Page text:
Description: Possibly the first use for Blood Cauldrons, this type of colorful ink allows a warrior with no magic capability to gain the ability to cast a spell once per day. The War Ink is applied to its recipient as a magical tattoo on the chest in a painful process that takes one hour per level of the spell being conferred. Applying the War Ink requires a DC 20 Heal check. Once applied, the recipient is able to cast the spell at the level of the caster who made the ink. The recipient does not need any material, focus, or verbal components, but must still gesture somatically (and as such the War Ink’s conferred spell is subject to spell failure.) These somatic gestures are different than those that a caster would use, and take 1d6 days for the recipient to learn (minus their Intelligence modifier.) Once the somatic components are learned, the recipient is able to cast the spell once per day. Their caster level is set by the Ink’s creator at the time of creation. Once the ink is applied, the recipient will be detected by a detect magic spell as if they themselves are magical items, as the War Ink links to them very closely. Cursory examination of the individual (assuming their chest is visible) makes the glowing war ink relatively obvious, however.

Removing War Ink takes four times as long as applying it, and deals 1d4 Con damage. Once removed, it is destroyed. A recipient of the War Ink who takes more than a quarter of their hit points in damage, or damage from a frontal sneak-attack (or equivalent), or energy damage from a frontal attack if they are not wearing armor causes a 20% chance that the War Ink will be rendered nonfunctional. War Ink of the Goblin Tribes, functional or not, must be removed before a new type can be given to a recipient.

Any spell of third level or lower known by the crafter of the War Ink may be turned into War Ink (as if brewing a potion.) When the spell is used by the recipient, it is treated as arcane even if the spell was originally divine. For example: an adept may create Cure Moderate Wounds as a War Ink, and this spell may be applied to one of the tribe’s warriors. When creating the War Ink, the spell is divine. When the tribe’s warrior uses the War Ink, the spell is arcane. Using the War Ink provokes attacks of opportunity unless the spell it is based on would not. The recipient may Cast Defensively.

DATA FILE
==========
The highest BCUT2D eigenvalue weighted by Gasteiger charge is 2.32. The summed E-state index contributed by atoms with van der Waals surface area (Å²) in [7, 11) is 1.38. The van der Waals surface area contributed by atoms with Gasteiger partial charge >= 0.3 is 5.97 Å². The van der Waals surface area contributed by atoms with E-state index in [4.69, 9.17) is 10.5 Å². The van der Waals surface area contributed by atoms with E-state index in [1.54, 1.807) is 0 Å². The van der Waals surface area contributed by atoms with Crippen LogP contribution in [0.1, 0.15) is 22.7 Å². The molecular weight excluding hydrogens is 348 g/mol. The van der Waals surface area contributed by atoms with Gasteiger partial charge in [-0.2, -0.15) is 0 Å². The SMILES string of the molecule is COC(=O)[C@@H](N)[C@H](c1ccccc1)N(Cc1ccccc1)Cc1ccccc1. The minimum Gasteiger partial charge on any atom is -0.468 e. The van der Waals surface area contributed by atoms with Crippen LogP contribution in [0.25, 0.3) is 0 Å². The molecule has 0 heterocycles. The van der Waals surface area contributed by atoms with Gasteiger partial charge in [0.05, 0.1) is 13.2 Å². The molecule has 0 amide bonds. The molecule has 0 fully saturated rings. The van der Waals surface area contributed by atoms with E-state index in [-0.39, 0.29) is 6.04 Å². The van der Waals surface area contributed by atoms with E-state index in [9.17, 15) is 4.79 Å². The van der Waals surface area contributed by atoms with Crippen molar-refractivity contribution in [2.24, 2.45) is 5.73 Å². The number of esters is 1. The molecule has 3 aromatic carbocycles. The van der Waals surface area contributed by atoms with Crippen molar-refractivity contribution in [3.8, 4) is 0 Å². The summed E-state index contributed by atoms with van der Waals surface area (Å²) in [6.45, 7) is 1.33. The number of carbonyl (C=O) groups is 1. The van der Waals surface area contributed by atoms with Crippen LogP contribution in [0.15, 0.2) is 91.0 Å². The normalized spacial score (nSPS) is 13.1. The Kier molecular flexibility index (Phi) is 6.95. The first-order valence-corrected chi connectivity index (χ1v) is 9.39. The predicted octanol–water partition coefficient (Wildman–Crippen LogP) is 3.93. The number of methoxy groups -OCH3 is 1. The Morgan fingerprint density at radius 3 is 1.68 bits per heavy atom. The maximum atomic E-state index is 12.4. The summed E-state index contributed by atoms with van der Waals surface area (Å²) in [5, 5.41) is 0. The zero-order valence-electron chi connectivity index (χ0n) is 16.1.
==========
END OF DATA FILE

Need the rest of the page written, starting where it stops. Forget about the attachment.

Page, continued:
Rumors exist about tribes that have War Ink that corresponds to spells of higher than fourth level. These are likely fabrications. However, some believe that an alchemical secret relating to this exists, and could be discovered with sufficient research and exploration.

Requirements Brew Potion, spell to be emulated, creator must use a Blood Cauldron with the blood of an animal or humanoid. Cost 500 gp, 2000 gp, or 4500 gp

Blood Cauldron

Aura none (in and of themselves, they are non-magical); CL

Price 800 gp; Weight 15 lbs.

Description: This standard-sized pot has three thin metal rods surrounding it that hold it up with deceptively thin chains. Every piece of metal looks black at first glance, but is actually a very dark red. A Blood Cauldron is perfectly suitable for brewing potions, boiling soups, and preparing any number of things that a regular cauldron can prepare. Like a spell book, a Blood Cauldron is not a magical item in and of itself (and does not even require magic for its construction.) However, a Blood Cauldron is required as a focus for the creation of many magical items, the casting of certain spells, and the performance of numerous rituals.

Requirements Treat the Blood Cauldron’s cost as a 550 gp metalworking item and a 250 gp alchemical item with the two crafting procedures being resolved separately but happening over the course of the same time period. Both checks require a DC 25 crafting check. A failure that wastes the materials of the metalworking check causes the entire project to fail. A failure that wastes the materials of the alchemical check can still, at the crafter’s option, produce a masterfully made cauldron (or the materials can be retained for a second attempt.)

Blood Cauldron Crafting

Secret Level 3rd

Price 9000 gp

Prerequisites CL 6th, Crafting DC 20th

Description: Knowledge of this alchemical secret allows a crafter to create a Blood Cauldron, to gain a +5 circumstance bonus on Spellcraft checks made to recognize things relating to Blood Cauldrons and the magic that can be developed with them, and to automatically succeed at using Blood Cauldrons for known rituals described as using Blood Cauldrons.